Protests over Libya’s chronic power cuts hit several cities on Friday, as people braved the wrath of armed factions to express their anger at a government failure that has made life unbearable during the blistering summer months.
In Tripoli’s Martyrs’ Square, hundreds of people gathered to shout slogans demanding electricity, criticizing armed factions and politicians and demanding elections in the capital’s biggest protests against the ruling elite for years.
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Smaller protests by dozens of protesters also took place in Benghazi and Tobruk and in some smaller towns, demonstrating how anger at the situation is spreading across the front lines of power between the country’s rival forces.
“We’re fed up, we’re fed up! The nation wants to overthrow governments! We want electricity!” protesters in Tripoli chanted and chanted to demand elections.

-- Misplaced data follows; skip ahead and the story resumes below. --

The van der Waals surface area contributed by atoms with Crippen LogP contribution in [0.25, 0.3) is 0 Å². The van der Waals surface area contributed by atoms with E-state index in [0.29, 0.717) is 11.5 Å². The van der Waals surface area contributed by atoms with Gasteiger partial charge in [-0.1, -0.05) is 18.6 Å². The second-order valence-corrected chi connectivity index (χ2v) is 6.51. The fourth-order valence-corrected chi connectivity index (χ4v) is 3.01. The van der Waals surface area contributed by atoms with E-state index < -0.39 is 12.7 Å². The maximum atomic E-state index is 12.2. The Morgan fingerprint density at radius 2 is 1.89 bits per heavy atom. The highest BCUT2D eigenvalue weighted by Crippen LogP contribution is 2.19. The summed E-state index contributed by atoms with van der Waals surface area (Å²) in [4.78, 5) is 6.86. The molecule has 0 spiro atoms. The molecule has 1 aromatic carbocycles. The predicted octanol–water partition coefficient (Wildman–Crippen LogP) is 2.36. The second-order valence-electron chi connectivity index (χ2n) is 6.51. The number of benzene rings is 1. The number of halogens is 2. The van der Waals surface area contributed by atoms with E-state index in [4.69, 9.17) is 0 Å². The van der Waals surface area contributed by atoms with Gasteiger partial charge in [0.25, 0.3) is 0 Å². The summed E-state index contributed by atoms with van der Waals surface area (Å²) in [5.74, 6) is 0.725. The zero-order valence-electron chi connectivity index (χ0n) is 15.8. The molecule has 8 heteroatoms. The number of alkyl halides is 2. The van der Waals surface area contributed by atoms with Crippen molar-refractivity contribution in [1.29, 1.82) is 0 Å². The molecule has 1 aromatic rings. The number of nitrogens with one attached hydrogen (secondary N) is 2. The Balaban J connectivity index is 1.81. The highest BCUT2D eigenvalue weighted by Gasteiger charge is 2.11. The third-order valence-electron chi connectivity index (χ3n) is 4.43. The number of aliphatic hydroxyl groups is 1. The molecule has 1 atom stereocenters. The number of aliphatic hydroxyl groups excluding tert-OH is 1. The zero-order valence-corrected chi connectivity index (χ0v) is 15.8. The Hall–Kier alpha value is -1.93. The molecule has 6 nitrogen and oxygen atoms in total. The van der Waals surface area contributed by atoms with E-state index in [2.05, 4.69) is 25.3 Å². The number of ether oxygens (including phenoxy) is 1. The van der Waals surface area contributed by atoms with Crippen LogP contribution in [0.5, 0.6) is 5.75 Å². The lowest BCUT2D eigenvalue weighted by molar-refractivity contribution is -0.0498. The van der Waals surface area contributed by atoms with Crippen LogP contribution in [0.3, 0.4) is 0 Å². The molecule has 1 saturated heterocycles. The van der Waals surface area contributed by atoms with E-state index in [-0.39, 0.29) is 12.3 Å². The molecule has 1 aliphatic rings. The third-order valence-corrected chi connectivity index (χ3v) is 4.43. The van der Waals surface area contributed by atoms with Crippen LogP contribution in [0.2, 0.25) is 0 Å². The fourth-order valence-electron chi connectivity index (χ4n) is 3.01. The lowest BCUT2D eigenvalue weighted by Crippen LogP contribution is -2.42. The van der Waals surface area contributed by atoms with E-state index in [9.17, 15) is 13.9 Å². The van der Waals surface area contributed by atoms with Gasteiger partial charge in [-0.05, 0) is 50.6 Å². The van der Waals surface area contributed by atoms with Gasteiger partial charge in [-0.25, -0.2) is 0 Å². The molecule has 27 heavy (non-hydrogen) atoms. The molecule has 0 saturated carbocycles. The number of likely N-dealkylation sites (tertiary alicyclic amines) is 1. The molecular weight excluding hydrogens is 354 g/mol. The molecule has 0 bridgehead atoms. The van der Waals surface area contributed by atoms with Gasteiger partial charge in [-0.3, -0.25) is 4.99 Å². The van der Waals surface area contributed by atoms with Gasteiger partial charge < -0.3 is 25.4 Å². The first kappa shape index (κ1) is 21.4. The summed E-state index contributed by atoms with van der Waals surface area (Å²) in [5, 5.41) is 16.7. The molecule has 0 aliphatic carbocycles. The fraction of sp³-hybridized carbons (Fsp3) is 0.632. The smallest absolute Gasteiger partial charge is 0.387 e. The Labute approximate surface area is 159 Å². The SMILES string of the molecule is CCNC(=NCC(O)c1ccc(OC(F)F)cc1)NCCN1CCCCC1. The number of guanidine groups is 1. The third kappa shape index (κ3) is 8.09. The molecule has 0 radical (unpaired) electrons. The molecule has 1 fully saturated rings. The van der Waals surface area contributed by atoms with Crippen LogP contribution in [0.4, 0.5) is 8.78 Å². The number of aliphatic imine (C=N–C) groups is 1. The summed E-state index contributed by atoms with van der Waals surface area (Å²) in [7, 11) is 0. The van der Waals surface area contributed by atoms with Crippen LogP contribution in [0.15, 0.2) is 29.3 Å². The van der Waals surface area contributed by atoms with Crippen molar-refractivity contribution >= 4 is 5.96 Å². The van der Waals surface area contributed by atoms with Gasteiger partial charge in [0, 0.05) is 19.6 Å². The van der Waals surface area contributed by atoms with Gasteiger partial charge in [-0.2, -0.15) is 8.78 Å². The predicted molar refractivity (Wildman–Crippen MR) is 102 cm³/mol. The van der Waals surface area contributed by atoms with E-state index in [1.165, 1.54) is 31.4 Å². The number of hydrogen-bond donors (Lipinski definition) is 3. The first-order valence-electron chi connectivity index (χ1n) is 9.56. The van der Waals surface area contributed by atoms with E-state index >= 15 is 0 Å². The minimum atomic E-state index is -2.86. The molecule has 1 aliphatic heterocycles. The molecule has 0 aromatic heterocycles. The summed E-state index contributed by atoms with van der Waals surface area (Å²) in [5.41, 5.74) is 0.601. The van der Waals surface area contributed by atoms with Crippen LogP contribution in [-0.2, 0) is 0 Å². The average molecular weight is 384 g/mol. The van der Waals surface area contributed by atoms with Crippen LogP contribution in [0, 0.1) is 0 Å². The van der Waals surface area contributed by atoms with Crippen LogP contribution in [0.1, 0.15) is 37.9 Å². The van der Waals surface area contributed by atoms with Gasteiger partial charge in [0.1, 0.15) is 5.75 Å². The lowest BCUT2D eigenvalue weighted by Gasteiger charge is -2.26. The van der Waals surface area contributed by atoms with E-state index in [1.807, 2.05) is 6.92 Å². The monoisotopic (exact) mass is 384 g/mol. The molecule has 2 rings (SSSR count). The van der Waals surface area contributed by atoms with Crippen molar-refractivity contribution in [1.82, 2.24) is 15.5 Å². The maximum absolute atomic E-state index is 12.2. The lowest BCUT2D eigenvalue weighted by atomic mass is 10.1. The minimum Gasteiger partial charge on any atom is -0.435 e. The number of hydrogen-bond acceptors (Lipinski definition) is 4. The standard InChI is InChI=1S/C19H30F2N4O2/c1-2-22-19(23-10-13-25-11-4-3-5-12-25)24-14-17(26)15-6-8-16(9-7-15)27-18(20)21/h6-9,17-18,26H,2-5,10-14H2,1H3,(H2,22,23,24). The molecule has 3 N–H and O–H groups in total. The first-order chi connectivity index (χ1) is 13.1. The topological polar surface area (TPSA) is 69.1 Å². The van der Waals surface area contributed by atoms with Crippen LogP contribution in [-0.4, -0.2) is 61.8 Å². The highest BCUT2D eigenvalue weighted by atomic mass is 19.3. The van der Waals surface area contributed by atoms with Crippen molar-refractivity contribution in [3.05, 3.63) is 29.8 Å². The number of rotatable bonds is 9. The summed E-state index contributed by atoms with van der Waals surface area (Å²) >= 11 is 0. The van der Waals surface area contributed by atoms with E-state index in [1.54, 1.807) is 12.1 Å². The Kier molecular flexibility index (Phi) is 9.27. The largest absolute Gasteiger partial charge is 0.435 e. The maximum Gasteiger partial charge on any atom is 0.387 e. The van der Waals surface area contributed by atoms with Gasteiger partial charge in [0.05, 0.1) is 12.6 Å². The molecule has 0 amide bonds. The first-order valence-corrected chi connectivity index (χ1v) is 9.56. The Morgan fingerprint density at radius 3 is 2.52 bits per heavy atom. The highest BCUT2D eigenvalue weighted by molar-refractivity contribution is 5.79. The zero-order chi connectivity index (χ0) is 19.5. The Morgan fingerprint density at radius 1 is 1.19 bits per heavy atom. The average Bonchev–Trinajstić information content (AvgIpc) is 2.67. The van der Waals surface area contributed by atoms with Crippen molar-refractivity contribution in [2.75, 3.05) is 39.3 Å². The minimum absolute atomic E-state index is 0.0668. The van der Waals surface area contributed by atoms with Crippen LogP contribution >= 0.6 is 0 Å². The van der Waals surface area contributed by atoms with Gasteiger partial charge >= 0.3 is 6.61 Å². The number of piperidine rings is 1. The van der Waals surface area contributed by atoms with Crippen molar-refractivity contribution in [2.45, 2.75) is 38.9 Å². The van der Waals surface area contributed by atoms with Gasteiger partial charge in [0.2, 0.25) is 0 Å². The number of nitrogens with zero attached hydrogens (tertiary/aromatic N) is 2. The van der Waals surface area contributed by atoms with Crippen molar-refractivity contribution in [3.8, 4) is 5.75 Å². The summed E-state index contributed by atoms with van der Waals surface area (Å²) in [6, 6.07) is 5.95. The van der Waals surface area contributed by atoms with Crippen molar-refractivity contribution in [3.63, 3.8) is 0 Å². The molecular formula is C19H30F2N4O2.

They also chanted slogans against the armed factions that control parts of Libya. “No to militias. We want police and army,” they chanted.
Armed forces with police and military ties were visible around Martelarenplein. During protests two years ago, demonstrators were shot at.
“I am here today to protest against all the officials who have brought this country to hell,” said Omar Derbal, 23, a science student.
“We are an oil-producing country that faces power cuts every day. It means the country is run by corrupt individuals,” he added.
In the city of al-Quba in eastern Libya, dozens of residents demanded the downfall of all governments and political bodies due to low living standards.
The electricity sector in Libya has been undermined by years of warfare and political chaos, halting investment, hindering maintenance work and sometimes damaging infrastructure.
An interim unity government installed last year promised to solve the problems, but although it issued contracts for work on several power plants, none have come into effect and political wrangling has prevented further work.
Meanwhile, with the eastern-based parliament appointing Fathi Bashagha as head of a new government, though the unit’s interim prime minister Abdulhamid al-Dbeibah refuses to hand over power, the political deadlock threatens to make matters worse.
East-based factions have blocked oil facilities, reducing fuel supply to major power plants, causing more power outages.
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